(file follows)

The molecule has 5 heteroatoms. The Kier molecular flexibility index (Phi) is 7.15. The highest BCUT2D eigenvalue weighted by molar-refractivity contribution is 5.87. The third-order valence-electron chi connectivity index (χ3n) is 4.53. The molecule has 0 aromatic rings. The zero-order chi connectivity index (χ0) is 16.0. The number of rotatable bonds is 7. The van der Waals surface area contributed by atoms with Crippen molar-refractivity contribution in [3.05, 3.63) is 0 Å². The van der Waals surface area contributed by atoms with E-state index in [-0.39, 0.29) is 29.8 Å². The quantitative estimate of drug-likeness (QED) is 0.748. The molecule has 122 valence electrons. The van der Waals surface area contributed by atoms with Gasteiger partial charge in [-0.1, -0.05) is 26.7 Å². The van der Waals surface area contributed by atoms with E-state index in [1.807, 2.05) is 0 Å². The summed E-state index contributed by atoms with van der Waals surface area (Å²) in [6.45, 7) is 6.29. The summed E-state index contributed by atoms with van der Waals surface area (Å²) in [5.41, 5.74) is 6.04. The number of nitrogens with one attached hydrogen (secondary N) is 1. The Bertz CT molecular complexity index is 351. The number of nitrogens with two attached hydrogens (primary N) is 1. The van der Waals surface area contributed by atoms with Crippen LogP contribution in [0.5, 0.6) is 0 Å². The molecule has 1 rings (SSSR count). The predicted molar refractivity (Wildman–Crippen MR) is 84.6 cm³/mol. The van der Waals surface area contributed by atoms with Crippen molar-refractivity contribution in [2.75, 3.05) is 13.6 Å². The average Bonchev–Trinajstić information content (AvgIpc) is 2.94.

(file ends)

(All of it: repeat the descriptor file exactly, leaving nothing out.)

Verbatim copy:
The molecule has 5 heteroatoms. The Kier molecular flexibility index (Phi) is 7.15. The highest BCUT2D eigenvalue weighted by molar-refractivity contribution is 5.87. The third-order valence-electron chi connectivity index (χ3n) is 4.53. The molecule has 0 aromatic rings. The zero-order chi connectivity index (χ0) is 16.0. The number of rotatable bonds is 7. The van der Waals surface area contributed by atoms with Crippen molar-refractivity contribution in [3.05, 3.63) is 0 Å². The van der Waals surface area contributed by atoms with E-state index in [-0.39, 0.29) is 29.8 Å². The quantitative estimate of drug-likeness (QED) is 0.748. The molecule has 122 valence electrons. The van der Waals surface area contributed by atoms with Gasteiger partial charge in [-0.1, -0.05) is 26.7 Å². The van der Waals surface area contributed by atoms with E-state index in [1.807, 2.05) is 0 Å². The summed E-state index contributed by atoms with van der Waals surface area (Å²) in [6.45, 7) is 6.29. The summed E-state index contributed by atoms with van der Waals surface area (Å²) in [5.41, 5.74) is 6.04. The number of nitrogens with one attached hydrogen (secondary N) is 1. The Bertz CT molecular complexity index is 351. The number of nitrogens with two attached hydrogens (primary N) is 1. The van der Waals surface area contributed by atoms with Crippen LogP contribution in [0.5, 0.6) is 0 Å². The molecule has 1 rings (SSSR count). The predicted molar refractivity (Wildman–Crippen MR) is 84.6 cm³/mol. The van der Waals surface area contributed by atoms with Crippen molar-refractivity contribution in [2.75, 3.05) is 13.6 Å². The average Bonchev–Trinajstić information content (AvgIpc) is 2.94.